AND THE BRITISH MUSEUM OF FOOD
Space Doctors have been filling ears with chocolate. As the opening date edges closer we are getting intensely excited and proud to be collaborating with the British Museum of Food at London Bridge with the truly inspirational Bompas & Parr. Chocophonica is coming and it’s going to be sensorially compelling.
Alcoholic Architecture, The Bompas; Parr installation that has been pleasing crowds in London over the last few months, is set to be expanded into a museum, the first cultural institution of its kind anywhere in the world and Space Doctors have been asked to create an installation. Choco-Phonica is a journey through the sound of chocolate, a study into the affects of aural manipulation on our taste, as well as being a culturally revealing examination of our relationship with one of the oldest and most emotive luxuries in the world.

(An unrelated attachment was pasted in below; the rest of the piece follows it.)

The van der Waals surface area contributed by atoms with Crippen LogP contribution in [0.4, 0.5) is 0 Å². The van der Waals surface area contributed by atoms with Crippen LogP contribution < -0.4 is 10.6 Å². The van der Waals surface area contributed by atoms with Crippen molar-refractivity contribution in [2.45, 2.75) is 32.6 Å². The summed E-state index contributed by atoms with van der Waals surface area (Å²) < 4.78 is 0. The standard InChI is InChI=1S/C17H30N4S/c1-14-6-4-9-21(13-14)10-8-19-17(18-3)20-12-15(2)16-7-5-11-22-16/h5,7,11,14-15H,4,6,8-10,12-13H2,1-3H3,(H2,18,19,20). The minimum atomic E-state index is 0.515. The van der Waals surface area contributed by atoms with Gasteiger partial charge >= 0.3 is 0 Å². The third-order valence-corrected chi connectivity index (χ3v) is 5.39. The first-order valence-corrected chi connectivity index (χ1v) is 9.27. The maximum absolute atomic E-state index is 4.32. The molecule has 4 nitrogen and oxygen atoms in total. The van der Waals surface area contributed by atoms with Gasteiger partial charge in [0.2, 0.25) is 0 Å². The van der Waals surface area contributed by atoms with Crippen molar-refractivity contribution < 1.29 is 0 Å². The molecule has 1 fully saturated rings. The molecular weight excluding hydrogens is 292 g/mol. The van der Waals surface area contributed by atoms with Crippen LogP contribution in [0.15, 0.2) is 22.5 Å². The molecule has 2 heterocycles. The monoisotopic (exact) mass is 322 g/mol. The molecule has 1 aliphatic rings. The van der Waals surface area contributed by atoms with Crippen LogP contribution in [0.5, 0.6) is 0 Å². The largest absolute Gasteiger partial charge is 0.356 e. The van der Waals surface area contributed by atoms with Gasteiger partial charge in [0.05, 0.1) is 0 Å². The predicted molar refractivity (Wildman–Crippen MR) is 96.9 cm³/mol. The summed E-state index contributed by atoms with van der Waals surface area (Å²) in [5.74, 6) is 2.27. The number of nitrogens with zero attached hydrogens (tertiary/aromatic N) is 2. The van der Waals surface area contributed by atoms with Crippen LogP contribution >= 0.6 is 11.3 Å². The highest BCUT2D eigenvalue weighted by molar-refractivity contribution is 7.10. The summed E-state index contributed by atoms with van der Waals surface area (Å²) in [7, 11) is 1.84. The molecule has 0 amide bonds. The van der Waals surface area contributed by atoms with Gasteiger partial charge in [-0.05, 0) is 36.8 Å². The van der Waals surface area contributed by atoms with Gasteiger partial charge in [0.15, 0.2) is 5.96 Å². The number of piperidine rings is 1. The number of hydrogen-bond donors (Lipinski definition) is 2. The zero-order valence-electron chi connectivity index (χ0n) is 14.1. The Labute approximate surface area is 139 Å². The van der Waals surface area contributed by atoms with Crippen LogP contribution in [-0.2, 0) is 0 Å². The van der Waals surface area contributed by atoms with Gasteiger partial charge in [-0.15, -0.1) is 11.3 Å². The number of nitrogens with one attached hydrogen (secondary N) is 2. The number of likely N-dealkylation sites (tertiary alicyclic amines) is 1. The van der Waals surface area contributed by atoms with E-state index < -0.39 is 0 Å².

We asked Cato Hunt to take us through the adventure so far:
When Sam Bompas (one half of food experimentalists Bompas; Parr) came to visit Space Doctors, none of us quite imagined what was in store – from the history of funeral biscuits, to eating banana confetti and watching gherkins turn into light bulbs. It was an extraordinary experience. It was clear that we had a lot in common – a desire to explore deep cultural meaning and human perception, and to play around with these ideas in new and experimental ways. After a shared train ride home and some mind-bending conversations, we’ve ended up in a dark room, eating chocolate, listening to some very strange sounds.
The result is ‘Choco-Phonica’, an installation seeking to explore our relationship with chocolate in new ways. Created in collaboration with Bompas; Parr, this forms part of their hotly anticipated British Museum of Food in Borough Market – the world’s first cultural institution entirely devoted to the history, evolution, science, sociology and art of food.
The experience will immerse visitors in a ‘sonic wonderland’ which seeks to explore the meaning of chocolate through sound, and how this impacts the taste experience. Visitors will also be invited to take part in an experiment, with data being collected and analysed by some very clever multisensory scientists, so we’ll be reporting back in a few months with some findings…”